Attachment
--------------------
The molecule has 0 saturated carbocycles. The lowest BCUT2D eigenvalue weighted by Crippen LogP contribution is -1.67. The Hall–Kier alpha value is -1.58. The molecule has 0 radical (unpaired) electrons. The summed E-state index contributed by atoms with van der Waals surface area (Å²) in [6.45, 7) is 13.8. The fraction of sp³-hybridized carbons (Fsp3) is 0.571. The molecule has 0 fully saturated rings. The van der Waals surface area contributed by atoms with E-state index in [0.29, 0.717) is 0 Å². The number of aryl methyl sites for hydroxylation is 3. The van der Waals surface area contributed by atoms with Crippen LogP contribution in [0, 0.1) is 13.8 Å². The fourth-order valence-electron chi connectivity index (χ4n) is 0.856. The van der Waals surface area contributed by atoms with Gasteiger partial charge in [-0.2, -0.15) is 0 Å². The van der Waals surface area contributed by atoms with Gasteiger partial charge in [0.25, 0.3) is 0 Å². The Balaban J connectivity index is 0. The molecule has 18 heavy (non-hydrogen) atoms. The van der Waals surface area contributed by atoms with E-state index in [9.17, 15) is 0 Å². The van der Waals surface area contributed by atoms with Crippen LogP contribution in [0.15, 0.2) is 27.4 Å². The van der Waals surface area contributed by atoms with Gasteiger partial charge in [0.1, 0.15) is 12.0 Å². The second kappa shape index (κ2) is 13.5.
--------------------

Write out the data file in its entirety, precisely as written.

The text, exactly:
The molecule has 0 saturated carbocycles. The lowest BCUT2D eigenvalue weighted by Crippen LogP contribution is -1.67. The Hall–Kier alpha value is -1.58. The molecule has 0 radical (unpaired) electrons. The summed E-state index contributed by atoms with van der Waals surface area (Å²) in [6.45, 7) is 13.8. The fraction of sp³-hybridized carbons (Fsp3) is 0.571. The molecule has 0 fully saturated rings. The van der Waals surface area contributed by atoms with E-state index in [0.29, 0.717) is 0 Å². The number of aryl methyl sites for hydroxylation is 3. The van der Waals surface area contributed by atoms with Crippen LogP contribution in [0, 0.1) is 13.8 Å². The fourth-order valence-electron chi connectivity index (χ4n) is 0.856. The van der Waals surface area contributed by atoms with Gasteiger partial charge in [-0.2, -0.15) is 0 Å². The van der Waals surface area contributed by atoms with Gasteiger partial charge in [0.25, 0.3) is 0 Å². The Balaban J connectivity index is 0. The molecule has 18 heavy (non-hydrogen) atoms. The van der Waals surface area contributed by atoms with E-state index in [9.17, 15) is 0 Å². The van der Waals surface area contributed by atoms with Crippen LogP contribution in [0.15, 0.2) is 27.4 Å². The van der Waals surface area contributed by atoms with Gasteiger partial charge in [0.1, 0.15) is 12.0 Å². The second kappa shape index (κ2) is 13.5.